- • There is a move to allow use of alternative modulation for broadcast TV--see http://www.spectrumevolution.org/. I don't see this standing a chance of adoption for full power broadcast TV in 2011, and if the National Broadband Plan's recommendations are adopted, there won't be any spectrum for LPTV in the larger TV markets. While the number of households depending on off-air TV reception is small, I'm sure there are many portable TV sets that aren't being counted. Ten percent the U.S. population is still a large number. The FCC won't want to obsolete that group's television sets. Beyond 2011, should Mobile DTV become the majority user of TV broadcast spectrum, I can see a scenario in which the FCC would allow broadcasters to move to more efficient encoding technology (H.264) for off-air HD delivery, while retaining a legacy standard-definition MPEG-2 channel for viewers with older TV sets (and/or converter boxes) for some period of time. Through the use of scalable video coding (SVC), broadcasters could transmit a signal that would be receivable under difficult conditions at lower resolution on portable devices, yet have the ability to provide the additional data needed for a high-definition picture in less challenging environments. As older sets become obsolete, provisions could be made to allow reception of alternative modulation methodologies in new TV sets. Before throwing out ATSC, it's important to remember that ATSC was optimized for single transmitting antenna and wide area coverage at lower carrier-to-noise ratios than COFDM. Receiver improvements now allow ATSC to work in difficult multipath environments. Guard band intervals limit long echo rejection in COFDM systems and high power transmission is more difficult, due to the higher peak-to-average ratio of COFDM as compared to ATSC's 8-VSB.
- • Distributed transmission systems (DTS), also called single frequency networks (SFN) have been around for a few years, yet we have let to see widespread adoption of the technology. As the Mobile DTV roll-out advances, expect this to change. I'm not sure that it will happen in 2011, but I do expect to see on-channel repeaters filling in shadows in urban areas and in densely populated areas blocked by terrain. Stations wanting Mobile DTV coverage in large malls or underground train stations will also find they need to put their signal on the area's distributed antenna system (DAS). That said, I don't see large numbers of low power DTS/SFN transmitters being used to replace single high power transmission sites for provide primary coverage. The interference issues, as Charlie Rhodes has covered in his TV Technology columns, are simply too great.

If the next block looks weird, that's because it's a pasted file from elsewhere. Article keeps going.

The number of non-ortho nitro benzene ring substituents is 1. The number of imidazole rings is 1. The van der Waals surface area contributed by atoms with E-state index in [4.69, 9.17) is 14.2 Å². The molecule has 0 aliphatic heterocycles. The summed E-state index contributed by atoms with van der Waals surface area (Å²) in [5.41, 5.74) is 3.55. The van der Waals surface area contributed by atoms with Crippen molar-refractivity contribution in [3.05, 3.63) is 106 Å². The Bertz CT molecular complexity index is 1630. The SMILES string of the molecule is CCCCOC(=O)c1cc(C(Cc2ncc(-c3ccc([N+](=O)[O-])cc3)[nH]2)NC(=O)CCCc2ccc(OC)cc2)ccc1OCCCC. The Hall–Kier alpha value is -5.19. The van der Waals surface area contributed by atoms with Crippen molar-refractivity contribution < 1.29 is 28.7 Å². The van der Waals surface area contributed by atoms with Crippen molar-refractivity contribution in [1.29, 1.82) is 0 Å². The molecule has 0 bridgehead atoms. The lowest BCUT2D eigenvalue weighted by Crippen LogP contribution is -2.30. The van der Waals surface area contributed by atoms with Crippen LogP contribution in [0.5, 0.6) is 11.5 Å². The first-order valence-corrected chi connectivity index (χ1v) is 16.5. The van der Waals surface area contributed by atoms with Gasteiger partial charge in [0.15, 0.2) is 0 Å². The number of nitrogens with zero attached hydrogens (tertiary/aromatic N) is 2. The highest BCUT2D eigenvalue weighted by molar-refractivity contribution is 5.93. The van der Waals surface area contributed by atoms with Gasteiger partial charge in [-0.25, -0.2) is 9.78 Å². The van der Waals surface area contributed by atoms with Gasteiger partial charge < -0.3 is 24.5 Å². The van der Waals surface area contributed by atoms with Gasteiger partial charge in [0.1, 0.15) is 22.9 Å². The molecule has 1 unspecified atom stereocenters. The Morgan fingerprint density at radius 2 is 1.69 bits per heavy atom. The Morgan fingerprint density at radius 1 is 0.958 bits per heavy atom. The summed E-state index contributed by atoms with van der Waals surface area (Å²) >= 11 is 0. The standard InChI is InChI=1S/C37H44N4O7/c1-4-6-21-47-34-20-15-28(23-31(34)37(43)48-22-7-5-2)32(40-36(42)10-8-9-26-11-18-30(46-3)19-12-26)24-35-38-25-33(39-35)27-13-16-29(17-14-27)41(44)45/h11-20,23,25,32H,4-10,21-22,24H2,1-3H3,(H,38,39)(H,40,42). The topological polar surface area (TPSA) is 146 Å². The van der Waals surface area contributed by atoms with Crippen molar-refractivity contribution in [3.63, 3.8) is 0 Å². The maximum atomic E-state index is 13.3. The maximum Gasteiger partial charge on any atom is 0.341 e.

- • Long time readers will recall that for a number of years I've been predicting that high-speed broadband portable Ka-band uplinks would provide a low cost substitute for conventional SNG and ENG in remote areas. So far, Ka-band satellite operators have focused on using their spectrum for distribution of HDTV content more than broadband. However, now that companies such as LightSquared are rolling out combination terrestrial/satellite 4G services, part of my prediction may come true, although on frequencies quite a bit lower (1.6 and 2 GHz).
The New Year is likely to be another busy one for those of us still working in the TV broadcast engineering field, and that's a good thing! Here's wishing all RF Report readers a busy and prosperous 2011 and a healthy, robust and growing TV broadcast business.